The University of Texas at Austin is working on the design and evaluation of a divided wall column (DWC) distillation process. The use of a DWC distillation can provide significant energy and capital savings by basically combining two distillation columns into one.
UT researchers, together with Emerson subject matter experts, are using predictive analytics to infer stream compositions in real-time, and they described a system for developing and deploying models, and evaluating inferred measurement performance, during a session entitled "Utilizing Predictive Analytics for Inferred Measurements" this week at the Emerson Global Users Exchange in Denver.
Collaboration Elevates Expertise
"Over the years Emerson Process Management has worked with the researchers and technicians at UT Austin, and it has been great opportunity to have an actual site close to our development center to work with," said Mark Nixon, lead of the applied research group at Emerson Process Management. "Quite a bit of the work has to do with separation research, with our part providing help with control and measurement technology such as this inferred measurement in the innovative DWC distillation process."
"We added a lot of wireless to the column, including 27 WirelessHART devices," explained Nixon. "This enabled wireless control of four liquid flow loops and four temperature loops using Emerson PIDPlus technology. A DeltaV system was installed in 2001, and pretty much every new innovation in DeltaV has shown up at this site."
There are several different research areas. "Two 18" columns can be used together or standalone can be used for distillation, CO2 absorption/stripping or liquid-liquid extraction," said Robert Montgomery, technician at the University of Texas. "We use them for verification of separation, scale-up and trouble-shooting of processes."
The DWC in particular, is used to separate three components in a single operation, said Bailee Roach, grad student at the University of Texas. "With standard distillation techniques, it requires two distillation columns, two reboilers, two condensers," she said. "With the DWC, you can separate the third component from the same column. Not only can you save on equipment cost, you can save energy as well. We estimate a 30% to 50% energy and equipment cost saving by using a DWC."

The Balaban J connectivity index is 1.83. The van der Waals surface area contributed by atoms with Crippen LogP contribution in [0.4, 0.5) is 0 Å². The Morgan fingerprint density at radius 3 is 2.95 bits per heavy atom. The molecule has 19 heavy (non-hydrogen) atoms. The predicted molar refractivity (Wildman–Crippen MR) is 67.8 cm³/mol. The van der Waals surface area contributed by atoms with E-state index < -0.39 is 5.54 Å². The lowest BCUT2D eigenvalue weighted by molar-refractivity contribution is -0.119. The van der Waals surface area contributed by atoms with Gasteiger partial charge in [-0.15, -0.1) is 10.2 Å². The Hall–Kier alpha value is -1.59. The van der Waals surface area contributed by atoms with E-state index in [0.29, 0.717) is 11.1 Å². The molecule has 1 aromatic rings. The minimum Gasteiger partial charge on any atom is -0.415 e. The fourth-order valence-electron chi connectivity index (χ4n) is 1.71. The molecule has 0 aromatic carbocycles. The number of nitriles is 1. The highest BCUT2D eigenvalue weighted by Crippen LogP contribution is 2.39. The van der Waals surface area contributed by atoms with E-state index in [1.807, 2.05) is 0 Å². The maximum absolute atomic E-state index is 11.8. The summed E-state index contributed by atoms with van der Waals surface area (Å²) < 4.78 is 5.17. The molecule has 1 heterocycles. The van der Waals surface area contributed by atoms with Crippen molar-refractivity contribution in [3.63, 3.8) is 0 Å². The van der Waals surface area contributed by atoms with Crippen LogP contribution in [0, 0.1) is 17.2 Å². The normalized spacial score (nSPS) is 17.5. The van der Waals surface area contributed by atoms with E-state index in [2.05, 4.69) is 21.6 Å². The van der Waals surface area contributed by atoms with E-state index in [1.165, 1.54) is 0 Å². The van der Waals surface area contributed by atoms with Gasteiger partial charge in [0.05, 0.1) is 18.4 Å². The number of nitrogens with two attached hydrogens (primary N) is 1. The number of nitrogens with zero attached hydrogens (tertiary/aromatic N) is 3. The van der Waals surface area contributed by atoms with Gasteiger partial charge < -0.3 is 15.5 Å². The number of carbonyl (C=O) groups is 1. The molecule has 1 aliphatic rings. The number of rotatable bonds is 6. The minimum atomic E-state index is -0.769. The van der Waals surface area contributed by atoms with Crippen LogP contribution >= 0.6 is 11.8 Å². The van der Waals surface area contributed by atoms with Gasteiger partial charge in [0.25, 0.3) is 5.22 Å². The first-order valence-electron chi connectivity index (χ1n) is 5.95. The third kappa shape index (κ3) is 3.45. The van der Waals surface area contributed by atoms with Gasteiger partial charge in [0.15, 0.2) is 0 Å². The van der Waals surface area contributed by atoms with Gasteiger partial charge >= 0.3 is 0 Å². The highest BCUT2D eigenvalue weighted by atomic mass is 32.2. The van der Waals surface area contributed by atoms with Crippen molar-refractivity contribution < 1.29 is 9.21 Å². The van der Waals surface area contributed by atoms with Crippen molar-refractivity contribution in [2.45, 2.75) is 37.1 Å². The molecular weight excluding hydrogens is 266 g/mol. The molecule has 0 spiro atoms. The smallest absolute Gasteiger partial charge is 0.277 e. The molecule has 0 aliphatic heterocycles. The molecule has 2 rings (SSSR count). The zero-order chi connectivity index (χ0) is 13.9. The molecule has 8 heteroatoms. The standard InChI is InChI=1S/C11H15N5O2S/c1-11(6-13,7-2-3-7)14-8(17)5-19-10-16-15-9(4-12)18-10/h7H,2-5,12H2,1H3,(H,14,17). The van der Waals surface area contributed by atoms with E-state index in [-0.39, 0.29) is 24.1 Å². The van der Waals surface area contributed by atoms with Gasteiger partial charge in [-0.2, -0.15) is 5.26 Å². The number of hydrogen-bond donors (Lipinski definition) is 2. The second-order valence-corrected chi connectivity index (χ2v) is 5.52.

Explore the Data
"In the past we really relied on off-line analysis of column samples, but it could take up to 2.5 hours to know where we were in the process," said Roach. For more real-time control adjustments, they're now relying on inferred measurements based heavily on data analytics.
To facilitate visualization and analysis of column data, the researchers are using the Seeq data analysis platform, which is designed specifically for bringing together time-series data such as that generated by the DWC. "It gave us the ability to explore combinations of lab and process data.
The research team is also pioneering the development of a new "analytics studio" for the DeltaV platform. "Just as an engineer builds up control strategies using a set of control modules and layered interfaces, we are breaking down the analytics in a similar way," said Nixon. "You have analytical control blocks that can be used to gather, clean and manipulate raw data, then generate predictive models." Operators, in turn, can use the models to predict stream composition without waiting for lab analysis.
Although inferred measurements are not yet a replacement for lab measurements, they do provide an early indication on where the process is headed, Nixon said. The combination of Seeq software with the DeltaV system provides a platform to capture and explore data, develop and deploy data-based models for product property prediction as well as fault detection, identification and diagnosis.